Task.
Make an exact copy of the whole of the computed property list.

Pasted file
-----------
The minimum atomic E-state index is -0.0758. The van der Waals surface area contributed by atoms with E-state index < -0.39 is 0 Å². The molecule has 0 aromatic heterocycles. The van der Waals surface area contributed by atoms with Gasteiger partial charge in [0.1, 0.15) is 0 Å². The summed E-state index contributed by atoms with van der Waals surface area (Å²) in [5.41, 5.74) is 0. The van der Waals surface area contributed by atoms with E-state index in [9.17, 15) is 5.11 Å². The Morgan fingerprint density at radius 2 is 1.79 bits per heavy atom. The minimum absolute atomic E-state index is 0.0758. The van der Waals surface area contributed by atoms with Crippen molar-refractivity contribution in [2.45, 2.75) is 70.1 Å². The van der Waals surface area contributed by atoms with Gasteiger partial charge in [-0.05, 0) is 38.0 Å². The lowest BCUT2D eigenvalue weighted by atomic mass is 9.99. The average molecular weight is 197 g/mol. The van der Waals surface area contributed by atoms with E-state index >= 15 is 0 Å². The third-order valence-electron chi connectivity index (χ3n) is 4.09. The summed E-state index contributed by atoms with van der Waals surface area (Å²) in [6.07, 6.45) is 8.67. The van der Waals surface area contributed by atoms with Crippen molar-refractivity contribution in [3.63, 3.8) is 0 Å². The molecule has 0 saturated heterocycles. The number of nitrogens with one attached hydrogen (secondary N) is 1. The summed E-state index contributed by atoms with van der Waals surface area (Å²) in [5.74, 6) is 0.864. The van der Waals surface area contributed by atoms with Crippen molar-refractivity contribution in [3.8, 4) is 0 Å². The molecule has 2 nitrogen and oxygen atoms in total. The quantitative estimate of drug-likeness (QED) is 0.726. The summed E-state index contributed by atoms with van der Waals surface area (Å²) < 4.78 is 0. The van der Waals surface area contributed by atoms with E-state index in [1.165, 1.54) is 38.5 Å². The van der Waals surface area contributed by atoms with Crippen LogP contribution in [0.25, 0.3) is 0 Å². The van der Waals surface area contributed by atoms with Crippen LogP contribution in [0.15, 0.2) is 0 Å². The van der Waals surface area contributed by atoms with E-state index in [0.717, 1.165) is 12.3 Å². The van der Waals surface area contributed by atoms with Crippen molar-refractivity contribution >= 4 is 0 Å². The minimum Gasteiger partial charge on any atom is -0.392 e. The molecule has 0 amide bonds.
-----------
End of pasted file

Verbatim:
The minimum atomic E-state index is -0.0758. The van der Waals surface area contributed by atoms with E-state index < -0.39 is 0 Å². The molecule has 0 aromatic heterocycles. The van der Waals surface area contributed by atoms with Gasteiger partial charge in [0.1, 0.15) is 0 Å². The summed E-state index contributed by atoms with van der Waals surface area (Å²) in [5.41, 5.74) is 0. The van der Waals surface area contributed by atoms with E-state index in [9.17, 15) is 5.11 Å². The Morgan fingerprint density at radius 2 is 1.79 bits per heavy atom. The minimum absolute atomic E-state index is 0.0758. The van der Waals surface area contributed by atoms with Crippen molar-refractivity contribution in [2.45, 2.75) is 70.1 Å². The van der Waals surface area contributed by atoms with Gasteiger partial charge in [-0.05, 0) is 38.0 Å². The lowest BCUT2D eigenvalue weighted by atomic mass is 9.99. The average molecular weight is 197 g/mol. The van der Waals surface area contributed by atoms with E-state index >= 15 is 0 Å². The third-order valence-electron chi connectivity index (χ3n) is 4.09. The summed E-state index contributed by atoms with van der Waals surface area (Å²) in [6.07, 6.45) is 8.67. The van der Waals surface area contributed by atoms with Crippen molar-refractivity contribution in [3.63, 3.8) is 0 Å². The molecule has 0 saturated heterocycles. The number of nitrogens with one attached hydrogen (secondary N) is 1. The summed E-state index contributed by atoms with van der Waals surface area (Å²) in [5.74, 6) is 0.864. The van der Waals surface area contributed by atoms with Crippen molar-refractivity contribution in [3.8, 4) is 0 Å². The molecule has 2 nitrogen and oxygen atoms in total. The quantitative estimate of drug-likeness (QED) is 0.726. The summed E-state index contributed by atoms with van der Waals surface area (Å²) < 4.78 is 0. The van der Waals surface area contributed by atoms with E-state index in [1.165, 1.54) is 38.5 Å². The van der Waals surface area contributed by atoms with Crippen LogP contribution in [0.25, 0.3) is 0 Å². The van der Waals surface area contributed by atoms with Crippen LogP contribution in [0.15, 0.2) is 0 Å². The van der Waals surface area contributed by atoms with E-state index in [0.717, 1.165) is 12.3 Å². The van der Waals surface area contributed by atoms with Crippen molar-refractivity contribution >= 4 is 0 Å². The minimum Gasteiger partial charge on any atom is -0.392 e. The molecule has 0 amide bonds.